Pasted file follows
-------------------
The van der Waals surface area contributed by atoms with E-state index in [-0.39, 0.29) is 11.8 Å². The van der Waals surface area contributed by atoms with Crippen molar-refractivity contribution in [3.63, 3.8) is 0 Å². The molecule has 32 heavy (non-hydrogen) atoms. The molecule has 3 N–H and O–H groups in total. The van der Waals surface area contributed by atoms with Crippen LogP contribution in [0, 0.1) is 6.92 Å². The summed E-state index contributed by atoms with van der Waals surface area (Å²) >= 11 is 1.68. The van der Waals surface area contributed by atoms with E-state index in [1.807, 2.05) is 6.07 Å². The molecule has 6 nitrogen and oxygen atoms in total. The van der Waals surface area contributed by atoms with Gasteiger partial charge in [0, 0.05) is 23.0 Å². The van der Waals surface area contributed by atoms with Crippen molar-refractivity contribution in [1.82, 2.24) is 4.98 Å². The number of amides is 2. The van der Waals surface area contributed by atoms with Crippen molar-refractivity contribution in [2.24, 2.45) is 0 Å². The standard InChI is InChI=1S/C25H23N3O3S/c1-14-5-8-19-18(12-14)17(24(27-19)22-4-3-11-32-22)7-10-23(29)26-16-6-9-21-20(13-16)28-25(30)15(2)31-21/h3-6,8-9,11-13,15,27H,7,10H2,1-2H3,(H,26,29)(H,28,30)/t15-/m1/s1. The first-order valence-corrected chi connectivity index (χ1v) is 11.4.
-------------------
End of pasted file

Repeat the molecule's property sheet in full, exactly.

The van der Waals surface area contributed by atoms with E-state index in [-0.39, 0.29) is 11.8 Å². The van der Waals surface area contributed by atoms with Crippen molar-refractivity contribution in [3.63, 3.8) is 0 Å². The molecule has 32 heavy (non-hydrogen) atoms. The molecule has 3 N–H and O–H groups in total. The van der Waals surface area contributed by atoms with Crippen LogP contribution in [0, 0.1) is 6.92 Å². The summed E-state index contributed by atoms with van der Waals surface area (Å²) >= 11 is 1.68. The van der Waals surface area contributed by atoms with E-state index in [1.807, 2.05) is 6.07 Å². The molecule has 6 nitrogen and oxygen atoms in total. The van der Waals surface area contributed by atoms with Gasteiger partial charge in [0, 0.05) is 23.0 Å². The van der Waals surface area contributed by atoms with Crippen molar-refractivity contribution in [1.82, 2.24) is 4.98 Å². The number of amides is 2. The van der Waals surface area contributed by atoms with Crippen molar-refractivity contribution in [2.24, 2.45) is 0 Å². The standard InChI is InChI=1S/C25H23N3O3S/c1-14-5-8-19-18(12-14)17(24(27-19)22-4-3-11-32-22)7-10-23(29)26-16-6-9-21-20(13-16)28-25(30)15(2)31-21/h3-6,8-9,11-13,15,27H,7,10H2,1-2H3,(H,26,29)(H,28,30)/t15-/m1/s1. The first-order valence-corrected chi connectivity index (χ1v) is 11.4.